In response to numerous requests for information regarding the historic
origin of the print "Rebel Yell", Roberta Wesley talks about her print:
I drew the inspiration for this painting from the history of my Great Grandfather Littleton Berry Hooten who enlisted with the infantry of the Confederate States of America at Montgomery, Alabama.
Littleton Berry Hooten was one of the nameless soldiers who fought and somehow survived all the numerous bloody battles of the 22nd Infantry. He was paroled from a hospital in North Carolina at the end of the war, health permanently damaged by the hardships of the campaigns. He lived only a few years after returning home before leaving his wife and young sons alone to reconstruct their lives and farm the land.
In November, 1861 the 22nd Infantry completed its organization at Montgomery and moved to Mobile. Next the regiment was ordered to West Tennessee, Army of Mississippi, Bragg's Corps, Wither's Division. The unit suffered severe losses at Shiloh under Gen. Gladden, then saw action in Bragg's Kentucky campaign under Gen. Gardner. Later the 22nd was attached to Deas', G. G. Johnston's, and Brantley's Brigade, Army of Tennessee. It fought in many conflicts from Murfreesboro to Atlanta. It was part of Gen. Hood's winter operations in Tennessee, and ended the war at Durham Station, North Carolina (where Littleton entered the hospital) in April 1865, three weeks after Lee's surrender.
After the Battle of Shiloh the 22nd reported only 123 men fit for duty. It sustained 94 casualties at Murfreesboro and lost 53% of it's 371 engaged men at Chickamaouga during the attack against Gen. Rosecrans' Army.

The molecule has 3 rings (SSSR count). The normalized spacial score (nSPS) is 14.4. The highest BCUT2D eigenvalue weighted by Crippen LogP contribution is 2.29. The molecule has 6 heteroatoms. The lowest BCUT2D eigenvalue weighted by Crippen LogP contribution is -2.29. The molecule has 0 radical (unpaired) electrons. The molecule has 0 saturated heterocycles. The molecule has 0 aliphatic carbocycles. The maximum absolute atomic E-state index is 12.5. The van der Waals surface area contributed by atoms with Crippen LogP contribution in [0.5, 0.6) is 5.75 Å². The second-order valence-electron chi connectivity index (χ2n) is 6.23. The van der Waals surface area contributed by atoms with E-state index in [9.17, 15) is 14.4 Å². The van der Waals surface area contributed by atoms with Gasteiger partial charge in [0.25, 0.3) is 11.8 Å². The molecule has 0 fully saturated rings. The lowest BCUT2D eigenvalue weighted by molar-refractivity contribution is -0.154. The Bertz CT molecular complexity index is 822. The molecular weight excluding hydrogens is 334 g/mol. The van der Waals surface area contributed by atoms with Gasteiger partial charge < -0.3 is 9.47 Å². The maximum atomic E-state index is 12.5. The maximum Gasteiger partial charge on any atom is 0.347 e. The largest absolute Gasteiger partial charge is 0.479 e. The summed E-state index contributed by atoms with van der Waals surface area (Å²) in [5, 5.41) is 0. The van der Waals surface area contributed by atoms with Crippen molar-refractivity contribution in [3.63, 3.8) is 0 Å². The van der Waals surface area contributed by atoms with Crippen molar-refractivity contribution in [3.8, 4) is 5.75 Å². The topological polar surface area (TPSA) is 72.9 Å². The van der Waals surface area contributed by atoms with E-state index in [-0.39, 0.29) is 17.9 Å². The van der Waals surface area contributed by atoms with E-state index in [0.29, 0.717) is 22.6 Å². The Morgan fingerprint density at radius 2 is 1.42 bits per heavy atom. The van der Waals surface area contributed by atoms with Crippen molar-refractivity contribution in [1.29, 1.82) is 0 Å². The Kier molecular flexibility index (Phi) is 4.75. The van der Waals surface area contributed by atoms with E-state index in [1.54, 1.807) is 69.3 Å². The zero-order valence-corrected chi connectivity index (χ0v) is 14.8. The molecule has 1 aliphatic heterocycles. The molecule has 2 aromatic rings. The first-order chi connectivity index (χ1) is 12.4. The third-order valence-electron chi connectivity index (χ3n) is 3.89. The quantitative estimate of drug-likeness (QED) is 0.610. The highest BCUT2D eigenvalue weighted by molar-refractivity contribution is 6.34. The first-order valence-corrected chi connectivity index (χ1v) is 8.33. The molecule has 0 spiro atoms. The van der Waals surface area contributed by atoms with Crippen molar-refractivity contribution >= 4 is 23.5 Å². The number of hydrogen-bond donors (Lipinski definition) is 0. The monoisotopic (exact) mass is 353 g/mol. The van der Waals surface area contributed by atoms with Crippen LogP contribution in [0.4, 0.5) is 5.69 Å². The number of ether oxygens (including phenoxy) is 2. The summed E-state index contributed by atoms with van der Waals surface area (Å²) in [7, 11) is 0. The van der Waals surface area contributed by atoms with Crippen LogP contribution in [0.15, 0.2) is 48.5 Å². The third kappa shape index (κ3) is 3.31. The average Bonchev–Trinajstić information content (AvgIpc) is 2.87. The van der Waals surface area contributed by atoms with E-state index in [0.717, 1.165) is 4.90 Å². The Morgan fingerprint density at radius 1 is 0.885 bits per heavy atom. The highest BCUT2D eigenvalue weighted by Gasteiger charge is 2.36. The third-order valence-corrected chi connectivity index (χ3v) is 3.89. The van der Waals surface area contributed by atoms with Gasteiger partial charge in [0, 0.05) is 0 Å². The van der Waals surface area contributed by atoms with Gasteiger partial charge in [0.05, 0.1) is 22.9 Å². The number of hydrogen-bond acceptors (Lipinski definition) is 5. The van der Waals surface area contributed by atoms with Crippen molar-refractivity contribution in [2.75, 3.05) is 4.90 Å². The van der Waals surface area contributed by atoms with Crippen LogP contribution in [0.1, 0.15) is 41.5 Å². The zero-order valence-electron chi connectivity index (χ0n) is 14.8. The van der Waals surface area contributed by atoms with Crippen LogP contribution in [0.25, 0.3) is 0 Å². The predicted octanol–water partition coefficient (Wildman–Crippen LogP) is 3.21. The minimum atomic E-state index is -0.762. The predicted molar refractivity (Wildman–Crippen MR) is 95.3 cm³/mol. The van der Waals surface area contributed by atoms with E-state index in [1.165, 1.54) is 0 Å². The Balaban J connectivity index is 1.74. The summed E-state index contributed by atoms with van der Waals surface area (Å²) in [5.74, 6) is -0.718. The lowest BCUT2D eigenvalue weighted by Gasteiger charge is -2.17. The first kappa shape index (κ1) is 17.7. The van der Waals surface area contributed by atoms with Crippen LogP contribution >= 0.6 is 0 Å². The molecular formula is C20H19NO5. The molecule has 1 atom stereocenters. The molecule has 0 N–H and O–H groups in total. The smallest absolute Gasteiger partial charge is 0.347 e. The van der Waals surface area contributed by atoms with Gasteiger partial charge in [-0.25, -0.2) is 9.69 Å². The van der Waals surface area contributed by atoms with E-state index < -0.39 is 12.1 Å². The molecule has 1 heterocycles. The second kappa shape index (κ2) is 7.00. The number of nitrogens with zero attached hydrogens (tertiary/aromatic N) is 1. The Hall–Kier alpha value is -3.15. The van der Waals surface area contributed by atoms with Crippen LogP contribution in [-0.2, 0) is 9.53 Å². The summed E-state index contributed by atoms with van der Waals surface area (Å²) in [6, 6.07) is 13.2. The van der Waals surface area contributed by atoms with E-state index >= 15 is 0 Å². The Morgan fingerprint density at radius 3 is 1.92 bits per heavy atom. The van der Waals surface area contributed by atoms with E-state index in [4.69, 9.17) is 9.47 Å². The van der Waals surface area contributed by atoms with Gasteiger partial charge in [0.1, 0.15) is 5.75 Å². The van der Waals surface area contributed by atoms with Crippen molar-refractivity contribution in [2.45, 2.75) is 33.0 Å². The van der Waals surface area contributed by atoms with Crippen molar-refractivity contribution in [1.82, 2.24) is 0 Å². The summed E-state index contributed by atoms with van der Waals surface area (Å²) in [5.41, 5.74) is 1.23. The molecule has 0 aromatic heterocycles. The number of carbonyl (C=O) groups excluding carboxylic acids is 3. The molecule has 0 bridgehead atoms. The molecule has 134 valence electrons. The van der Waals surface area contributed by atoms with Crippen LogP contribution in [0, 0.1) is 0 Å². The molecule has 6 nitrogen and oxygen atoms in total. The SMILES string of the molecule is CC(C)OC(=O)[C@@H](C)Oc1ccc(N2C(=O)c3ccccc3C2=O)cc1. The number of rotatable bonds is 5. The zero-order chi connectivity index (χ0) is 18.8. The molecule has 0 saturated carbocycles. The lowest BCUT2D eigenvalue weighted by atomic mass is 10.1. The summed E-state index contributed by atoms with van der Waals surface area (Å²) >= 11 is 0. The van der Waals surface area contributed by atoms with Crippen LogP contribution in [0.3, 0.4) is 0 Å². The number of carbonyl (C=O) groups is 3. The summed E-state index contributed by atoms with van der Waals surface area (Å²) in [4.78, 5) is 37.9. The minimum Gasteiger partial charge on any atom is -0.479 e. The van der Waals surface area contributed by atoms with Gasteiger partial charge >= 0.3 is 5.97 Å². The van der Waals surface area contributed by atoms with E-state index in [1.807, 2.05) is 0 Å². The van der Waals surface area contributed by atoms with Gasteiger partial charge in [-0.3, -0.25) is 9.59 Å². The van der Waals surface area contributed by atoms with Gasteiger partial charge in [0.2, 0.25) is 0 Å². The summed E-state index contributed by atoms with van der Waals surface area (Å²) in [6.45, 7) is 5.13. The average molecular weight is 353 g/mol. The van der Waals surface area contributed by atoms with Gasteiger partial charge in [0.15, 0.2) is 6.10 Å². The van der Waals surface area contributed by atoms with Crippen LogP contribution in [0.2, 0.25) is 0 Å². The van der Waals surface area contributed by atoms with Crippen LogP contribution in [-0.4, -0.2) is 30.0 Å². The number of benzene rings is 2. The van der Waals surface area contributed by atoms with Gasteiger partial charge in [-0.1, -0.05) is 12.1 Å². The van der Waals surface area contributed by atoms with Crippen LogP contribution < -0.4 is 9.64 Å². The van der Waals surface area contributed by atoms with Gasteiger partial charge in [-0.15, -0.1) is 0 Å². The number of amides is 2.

A need to commemorate the common soldier rather than the great generals of the Civil War was born of my respect for my Great Grandfather's service, and was first expressed in my painting "Waiting for Orders". "Rebel Yell" continues the theme, and is especially meaningful to me as two of my sons, direct descendants of Littleton Berry Hooten, posed as two of the Confederate Soldiers( they are the 2nd and 4th of the large figures counting from the left). The other models were my husband, our nephew, and several friends of the family.
Although the subject matter of "Rebel Yell" was never intended to be an exact representation of a particular battle, care was taken to be as historically accurate as possible regarding uniforms and equipment. The battle flag has its roots in the the Cross of St. Andrew, a Celtic Christian symbol using the colors (red/white/blue) found in the Confederate National Flag. Most flags used in the infantry were square in shape, perhaps because of the symmetry of the Celtic cross. Artistically it was desirable to have the flag extend the width of the painting, but the rectangular form of the flag was primarily seen as, and is most often associated with, the Confederate Naval Jack.
I was delighted to discover that the rectangular version did find its way onto the battlefield, most notably with the Army of Tennessee. In early 1864 General Johnston's Army of Tennessee received rectangular battle flags from the Atlanta Depot although the square version had been requested. They apparently carried the rectangular version the rest of the war. And so the use of the rectangular flag in a battle scene, while not typical of the period, is certainly historically accurate.
Thank you for your interest.